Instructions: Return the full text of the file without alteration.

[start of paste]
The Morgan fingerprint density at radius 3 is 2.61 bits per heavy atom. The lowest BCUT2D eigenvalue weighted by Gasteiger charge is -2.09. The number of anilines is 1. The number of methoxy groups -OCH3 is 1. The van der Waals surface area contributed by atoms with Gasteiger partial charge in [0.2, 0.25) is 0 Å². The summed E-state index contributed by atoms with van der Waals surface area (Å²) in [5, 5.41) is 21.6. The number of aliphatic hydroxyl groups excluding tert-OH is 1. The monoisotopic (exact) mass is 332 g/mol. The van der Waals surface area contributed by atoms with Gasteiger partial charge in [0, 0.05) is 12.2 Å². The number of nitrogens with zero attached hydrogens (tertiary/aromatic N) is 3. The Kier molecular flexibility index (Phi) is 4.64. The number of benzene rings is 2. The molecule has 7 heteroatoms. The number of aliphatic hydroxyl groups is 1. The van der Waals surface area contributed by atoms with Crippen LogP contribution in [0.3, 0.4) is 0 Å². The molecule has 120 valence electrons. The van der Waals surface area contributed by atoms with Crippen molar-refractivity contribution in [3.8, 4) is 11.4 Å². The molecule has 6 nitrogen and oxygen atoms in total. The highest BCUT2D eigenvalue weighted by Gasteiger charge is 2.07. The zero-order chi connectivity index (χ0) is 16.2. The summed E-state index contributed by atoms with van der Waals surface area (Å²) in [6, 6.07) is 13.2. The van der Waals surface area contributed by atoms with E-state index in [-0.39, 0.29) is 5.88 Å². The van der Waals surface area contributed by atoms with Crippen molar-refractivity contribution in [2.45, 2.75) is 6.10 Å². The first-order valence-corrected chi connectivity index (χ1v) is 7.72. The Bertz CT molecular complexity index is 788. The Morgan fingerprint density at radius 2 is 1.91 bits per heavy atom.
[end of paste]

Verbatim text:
The Morgan fingerprint density at radius 3 is 2.61 bits per heavy atom. The lowest BCUT2D eigenvalue weighted by Gasteiger charge is -2.09. The number of anilines is 1. The number of methoxy groups -OCH3 is 1. The van der Waals surface area contributed by atoms with Gasteiger partial charge in [0.2, 0.25) is 0 Å². The summed E-state index contributed by atoms with van der Waals surface area (Å²) in [5, 5.41) is 21.6. The number of aliphatic hydroxyl groups excluding tert-OH is 1. The monoisotopic (exact) mass is 332 g/mol. The van der Waals surface area contributed by atoms with Gasteiger partial charge in [0, 0.05) is 12.2 Å². The number of nitrogens with zero attached hydrogens (tertiary/aromatic N) is 3. The Kier molecular flexibility index (Phi) is 4.64. The number of benzene rings is 2. The molecule has 7 heteroatoms. The number of aliphatic hydroxyl groups is 1. The van der Waals surface area contributed by atoms with Crippen LogP contribution in [0.3, 0.4) is 0 Å². The molecule has 120 valence electrons. The van der Waals surface area contributed by atoms with Crippen molar-refractivity contribution in [3.8, 4) is 11.4 Å². The molecule has 6 nitrogen and oxygen atoms in total. The highest BCUT2D eigenvalue weighted by Gasteiger charge is 2.07. The zero-order chi connectivity index (χ0) is 16.2. The summed E-state index contributed by atoms with van der Waals surface area (Å²) in [6, 6.07) is 13.2. The van der Waals surface area contributed by atoms with E-state index in [-0.39, 0.29) is 5.88 Å². The van der Waals surface area contributed by atoms with Crippen molar-refractivity contribution in [2.45, 2.75) is 6.10 Å². The first-order valence-corrected chi connectivity index (χ1v) is 7.72. The Bertz CT molecular complexity index is 788. The Morgan fingerprint density at radius 2 is 1.91 bits per heavy atom.